The once much-hyped-then-forgotten Songza service has re-emerged as a customizable Internet radio service.

Much like Pandora, Songza aims to let users create personalized radio stations by seeding a song and then voting up or down on the playlist that results. It uses a team of “music curators” to help determine these playlists and is very vocal about not using algorithmic data like other playlist generators (it’s press release is titled “Look Ma, No Algorithms).

(Update: Its curators are actually its users, who help fine-tune recommendations through the voting process, which the system then remembers and applies to future recommendations.)

The company was purchased in 2008 by Amie Street, the variable pricing digital download service. It previously operated as a search engine and on-demand streaming service that relied on YouTube APIs to stream music, but stripped out the audio. That caused some problems after YouTube amended its technology to stop services from doing that. It also for a time used APIs provided by SeeqPod before industry lawsuits shut that company down.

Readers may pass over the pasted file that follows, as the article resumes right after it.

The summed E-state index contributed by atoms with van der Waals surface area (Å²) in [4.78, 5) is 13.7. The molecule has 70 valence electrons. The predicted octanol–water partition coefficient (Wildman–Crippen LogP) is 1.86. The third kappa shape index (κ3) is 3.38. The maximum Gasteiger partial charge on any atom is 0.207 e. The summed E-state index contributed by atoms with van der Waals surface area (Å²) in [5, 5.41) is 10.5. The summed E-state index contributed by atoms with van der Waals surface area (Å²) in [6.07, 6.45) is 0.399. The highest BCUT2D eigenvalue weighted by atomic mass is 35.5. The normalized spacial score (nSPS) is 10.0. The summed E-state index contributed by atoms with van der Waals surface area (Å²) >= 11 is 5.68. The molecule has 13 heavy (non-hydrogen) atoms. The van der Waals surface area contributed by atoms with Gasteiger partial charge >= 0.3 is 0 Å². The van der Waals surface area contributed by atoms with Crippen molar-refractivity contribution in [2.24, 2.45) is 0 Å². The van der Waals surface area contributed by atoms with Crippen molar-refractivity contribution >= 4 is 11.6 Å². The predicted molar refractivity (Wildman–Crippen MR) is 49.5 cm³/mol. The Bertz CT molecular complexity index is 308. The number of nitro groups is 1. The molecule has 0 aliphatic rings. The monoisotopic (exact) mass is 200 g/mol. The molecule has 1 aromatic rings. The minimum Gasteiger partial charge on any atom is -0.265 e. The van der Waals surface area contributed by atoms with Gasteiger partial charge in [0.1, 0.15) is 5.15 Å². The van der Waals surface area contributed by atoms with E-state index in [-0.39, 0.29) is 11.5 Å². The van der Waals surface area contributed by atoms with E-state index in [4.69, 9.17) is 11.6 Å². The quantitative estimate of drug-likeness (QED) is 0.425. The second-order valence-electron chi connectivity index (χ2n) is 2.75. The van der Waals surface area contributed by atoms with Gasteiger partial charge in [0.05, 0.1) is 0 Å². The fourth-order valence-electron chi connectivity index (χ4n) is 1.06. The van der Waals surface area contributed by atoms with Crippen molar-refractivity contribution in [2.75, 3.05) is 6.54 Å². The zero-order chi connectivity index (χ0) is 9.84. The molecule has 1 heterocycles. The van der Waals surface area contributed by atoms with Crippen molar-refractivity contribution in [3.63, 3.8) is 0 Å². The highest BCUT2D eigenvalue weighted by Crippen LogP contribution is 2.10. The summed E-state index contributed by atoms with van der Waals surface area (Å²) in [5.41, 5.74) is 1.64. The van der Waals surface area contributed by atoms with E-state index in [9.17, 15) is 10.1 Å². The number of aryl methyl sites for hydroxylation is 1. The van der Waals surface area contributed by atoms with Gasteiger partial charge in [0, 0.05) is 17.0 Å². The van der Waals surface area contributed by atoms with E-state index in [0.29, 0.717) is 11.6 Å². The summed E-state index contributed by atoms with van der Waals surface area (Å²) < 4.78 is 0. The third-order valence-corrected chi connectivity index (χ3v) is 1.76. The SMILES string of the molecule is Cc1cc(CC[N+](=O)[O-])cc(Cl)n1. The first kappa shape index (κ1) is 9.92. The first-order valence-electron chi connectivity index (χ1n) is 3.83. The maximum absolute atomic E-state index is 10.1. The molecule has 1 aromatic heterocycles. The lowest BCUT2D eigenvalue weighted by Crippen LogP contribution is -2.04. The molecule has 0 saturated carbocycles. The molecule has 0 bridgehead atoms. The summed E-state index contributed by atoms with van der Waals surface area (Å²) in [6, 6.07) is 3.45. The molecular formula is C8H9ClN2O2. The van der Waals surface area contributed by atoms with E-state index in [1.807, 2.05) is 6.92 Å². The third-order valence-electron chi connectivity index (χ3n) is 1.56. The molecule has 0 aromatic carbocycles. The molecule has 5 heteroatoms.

Switching to a customized, Internet radio model allows Songza to pay compulsory webcaster royalties rather than negotiate for on-demand licenses.

Here’s the full release below: released today the simplest way for people to create their own radio stations, for free.

The new gives users the ability to collaborate with friends, family, co-workers or even strangers to create the perfect shared station for any occasion, with a library of over 8,000,000 songs to choose from.

“Much of the joy we get from music comes from how it connects us to the people around us,” said Elias Roman, CEO of Songza. “Songza is unique in making it easy for people to connect using shared, collaborative radio stations. We believe this makes for a far more social and relevant experience than radio based on 'experts' or algorithms analyzing tone and timbre.”